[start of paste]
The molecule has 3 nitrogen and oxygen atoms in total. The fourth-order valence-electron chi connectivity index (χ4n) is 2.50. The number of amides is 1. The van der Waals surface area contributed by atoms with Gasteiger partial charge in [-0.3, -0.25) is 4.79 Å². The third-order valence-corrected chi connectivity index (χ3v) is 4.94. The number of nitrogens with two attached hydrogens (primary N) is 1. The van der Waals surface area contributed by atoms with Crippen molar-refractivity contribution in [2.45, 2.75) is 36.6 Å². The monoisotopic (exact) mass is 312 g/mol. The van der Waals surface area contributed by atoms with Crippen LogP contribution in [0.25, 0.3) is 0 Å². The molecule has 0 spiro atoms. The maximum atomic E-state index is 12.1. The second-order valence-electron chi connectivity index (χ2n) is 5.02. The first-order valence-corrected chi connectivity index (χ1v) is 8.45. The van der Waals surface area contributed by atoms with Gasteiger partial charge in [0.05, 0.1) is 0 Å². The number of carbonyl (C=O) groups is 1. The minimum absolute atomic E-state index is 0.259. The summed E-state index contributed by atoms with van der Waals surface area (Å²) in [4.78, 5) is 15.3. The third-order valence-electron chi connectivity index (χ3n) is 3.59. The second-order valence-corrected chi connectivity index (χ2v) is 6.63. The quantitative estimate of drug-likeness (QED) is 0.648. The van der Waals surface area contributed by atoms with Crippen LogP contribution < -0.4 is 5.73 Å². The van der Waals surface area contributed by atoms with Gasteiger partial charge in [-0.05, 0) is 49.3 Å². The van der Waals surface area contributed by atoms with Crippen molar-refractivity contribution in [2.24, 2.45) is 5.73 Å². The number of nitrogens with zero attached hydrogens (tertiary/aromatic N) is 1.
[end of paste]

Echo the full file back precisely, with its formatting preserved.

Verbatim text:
The molecule has 3 nitrogen and oxygen atoms in total. The fourth-order valence-electron chi connectivity index (χ4n) is 2.50. The number of amides is 1. The van der Waals surface area contributed by atoms with Gasteiger partial charge in [-0.3, -0.25) is 4.79 Å². The third-order valence-corrected chi connectivity index (χ3v) is 4.94. The number of nitrogens with two attached hydrogens (primary N) is 1. The van der Waals surface area contributed by atoms with Crippen molar-refractivity contribution in [2.45, 2.75) is 36.6 Å². The monoisotopic (exact) mass is 312 g/mol. The van der Waals surface area contributed by atoms with Crippen LogP contribution in [0.25, 0.3) is 0 Å². The molecule has 0 spiro atoms. The maximum atomic E-state index is 12.1. The second-order valence-electron chi connectivity index (χ2n) is 5.02. The first-order valence-corrected chi connectivity index (χ1v) is 8.45. The van der Waals surface area contributed by atoms with Gasteiger partial charge in [0.05, 0.1) is 0 Å². The number of carbonyl (C=O) groups is 1. The minimum absolute atomic E-state index is 0.259. The summed E-state index contributed by atoms with van der Waals surface area (Å²) in [4.78, 5) is 15.3. The third-order valence-electron chi connectivity index (χ3n) is 3.59. The second-order valence-corrected chi connectivity index (χ2v) is 6.63. The quantitative estimate of drug-likeness (QED) is 0.648. The van der Waals surface area contributed by atoms with Crippen LogP contribution < -0.4 is 5.73 Å². The van der Waals surface area contributed by atoms with Gasteiger partial charge in [-0.05, 0) is 49.3 Å². The van der Waals surface area contributed by atoms with Crippen molar-refractivity contribution in [2.24, 2.45) is 5.73 Å². The number of nitrogens with zero attached hydrogens (tertiary/aromatic N) is 1.